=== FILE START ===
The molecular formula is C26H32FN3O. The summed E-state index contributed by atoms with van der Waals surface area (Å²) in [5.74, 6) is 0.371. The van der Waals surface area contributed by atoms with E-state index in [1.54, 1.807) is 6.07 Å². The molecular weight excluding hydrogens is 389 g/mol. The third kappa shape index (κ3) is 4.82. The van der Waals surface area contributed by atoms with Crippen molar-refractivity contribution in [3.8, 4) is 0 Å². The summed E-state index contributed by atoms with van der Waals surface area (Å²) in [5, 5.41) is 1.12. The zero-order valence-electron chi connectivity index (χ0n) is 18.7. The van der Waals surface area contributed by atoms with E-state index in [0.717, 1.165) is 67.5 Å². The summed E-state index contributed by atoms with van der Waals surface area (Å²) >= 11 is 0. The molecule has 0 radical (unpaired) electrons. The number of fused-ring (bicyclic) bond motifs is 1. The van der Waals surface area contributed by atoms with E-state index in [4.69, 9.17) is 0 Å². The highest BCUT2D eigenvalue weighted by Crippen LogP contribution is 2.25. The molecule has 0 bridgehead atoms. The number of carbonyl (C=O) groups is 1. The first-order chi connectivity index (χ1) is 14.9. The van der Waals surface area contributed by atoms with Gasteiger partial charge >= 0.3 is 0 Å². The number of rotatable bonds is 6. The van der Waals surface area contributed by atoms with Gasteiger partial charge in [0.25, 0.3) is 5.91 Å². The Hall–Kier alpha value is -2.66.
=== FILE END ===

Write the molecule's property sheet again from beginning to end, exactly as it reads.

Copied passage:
The molecular formula is C26H32FN3O. The summed E-state index contributed by atoms with van der Waals surface area (Å²) in [5.74, 6) is 0.371. The van der Waals surface area contributed by atoms with E-state index in [1.54, 1.807) is 6.07 Å². The molecular weight excluding hydrogens is 389 g/mol. The third kappa shape index (κ3) is 4.82. The van der Waals surface area contributed by atoms with Crippen molar-refractivity contribution in [3.8, 4) is 0 Å². The summed E-state index contributed by atoms with van der Waals surface area (Å²) in [5, 5.41) is 1.12. The zero-order valence-electron chi connectivity index (χ0n) is 18.7. The van der Waals surface area contributed by atoms with E-state index in [0.717, 1.165) is 67.5 Å². The summed E-state index contributed by atoms with van der Waals surface area (Å²) >= 11 is 0. The molecule has 0 radical (unpaired) electrons. The number of fused-ring (bicyclic) bond motifs is 1. The van der Waals surface area contributed by atoms with E-state index in [4.69, 9.17) is 0 Å². The highest BCUT2D eigenvalue weighted by Crippen LogP contribution is 2.25. The molecule has 0 bridgehead atoms. The number of carbonyl (C=O) groups is 1. The first-order chi connectivity index (χ1) is 14.9. The van der Waals surface area contributed by atoms with Gasteiger partial charge >= 0.3 is 0 Å². The number of rotatable bonds is 6. The van der Waals surface area contributed by atoms with Gasteiger partial charge in [0.25, 0.3) is 5.91 Å². The Hall–Kier alpha value is -2.66.